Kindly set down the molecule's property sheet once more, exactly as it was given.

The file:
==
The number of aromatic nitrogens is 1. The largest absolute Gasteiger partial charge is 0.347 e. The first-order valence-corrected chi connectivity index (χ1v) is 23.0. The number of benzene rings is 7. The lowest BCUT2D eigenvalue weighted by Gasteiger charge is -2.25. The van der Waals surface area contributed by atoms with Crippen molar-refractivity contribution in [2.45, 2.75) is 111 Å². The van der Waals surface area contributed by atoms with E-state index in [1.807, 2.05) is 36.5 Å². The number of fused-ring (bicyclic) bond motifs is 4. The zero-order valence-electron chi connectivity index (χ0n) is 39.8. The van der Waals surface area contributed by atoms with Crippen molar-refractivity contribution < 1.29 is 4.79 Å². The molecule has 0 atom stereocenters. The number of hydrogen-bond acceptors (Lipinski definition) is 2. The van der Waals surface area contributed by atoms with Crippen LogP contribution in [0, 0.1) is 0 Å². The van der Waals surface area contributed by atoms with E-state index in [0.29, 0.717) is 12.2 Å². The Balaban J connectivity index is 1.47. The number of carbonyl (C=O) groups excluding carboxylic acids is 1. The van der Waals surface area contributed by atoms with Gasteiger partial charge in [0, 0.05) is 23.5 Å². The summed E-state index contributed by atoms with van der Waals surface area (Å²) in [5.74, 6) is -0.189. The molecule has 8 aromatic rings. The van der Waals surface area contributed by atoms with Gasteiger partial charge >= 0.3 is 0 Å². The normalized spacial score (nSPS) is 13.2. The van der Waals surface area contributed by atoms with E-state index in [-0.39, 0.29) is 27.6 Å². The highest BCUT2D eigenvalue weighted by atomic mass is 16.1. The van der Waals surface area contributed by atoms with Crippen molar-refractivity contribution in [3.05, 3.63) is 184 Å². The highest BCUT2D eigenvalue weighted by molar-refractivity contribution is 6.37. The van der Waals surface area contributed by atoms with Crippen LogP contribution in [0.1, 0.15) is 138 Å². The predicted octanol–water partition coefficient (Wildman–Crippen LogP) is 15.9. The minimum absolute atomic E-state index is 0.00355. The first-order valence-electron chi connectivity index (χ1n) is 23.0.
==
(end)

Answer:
The number of aromatic nitrogens is 1. The largest absolute Gasteiger partial charge is 0.347 e. The first-order valence-corrected chi connectivity index (χ1v) is 23.0. The number of benzene rings is 7. The lowest BCUT2D eigenvalue weighted by Gasteiger charge is -2.25. The van der Waals surface area contributed by atoms with Crippen molar-refractivity contribution in [2.45, 2.75) is 111 Å². The van der Waals surface area contributed by atoms with E-state index in [1.807, 2.05) is 36.5 Å². The number of fused-ring (bicyclic) bond motifs is 4. The zero-order valence-electron chi connectivity index (χ0n) is 39.8. The van der Waals surface area contributed by atoms with Crippen molar-refractivity contribution < 1.29 is 4.79 Å². The molecule has 0 atom stereocenters. The number of hydrogen-bond acceptors (Lipinski definition) is 2. The van der Waals surface area contributed by atoms with Crippen LogP contribution in [0, 0.1) is 0 Å². The van der Waals surface area contributed by atoms with E-state index in [0.29, 0.717) is 12.2 Å². The Balaban J connectivity index is 1.47. The number of carbonyl (C=O) groups excluding carboxylic acids is 1. The van der Waals surface area contributed by atoms with Gasteiger partial charge in [0, 0.05) is 23.5 Å². The summed E-state index contributed by atoms with van der Waals surface area (Å²) in [5.74, 6) is -0.189. The molecule has 8 aromatic rings. The van der Waals surface area contributed by atoms with Gasteiger partial charge >= 0.3 is 0 Å². The normalized spacial score (nSPS) is 13.2. The van der Waals surface area contributed by atoms with E-state index in [-0.39, 0.29) is 27.6 Å². The highest BCUT2D eigenvalue weighted by atomic mass is 16.1. The van der Waals surface area contributed by atoms with Crippen molar-refractivity contribution in [3.05, 3.63) is 184 Å². The highest BCUT2D eigenvalue weighted by molar-refractivity contribution is 6.37. The van der Waals surface area contributed by atoms with Crippen LogP contribution in [0.1, 0.15) is 138 Å². The predicted octanol–water partition coefficient (Wildman–Crippen LogP) is 15.9. The minimum absolute atomic E-state index is 0.00355. The first-order valence-electron chi connectivity index (χ1n) is 23.0.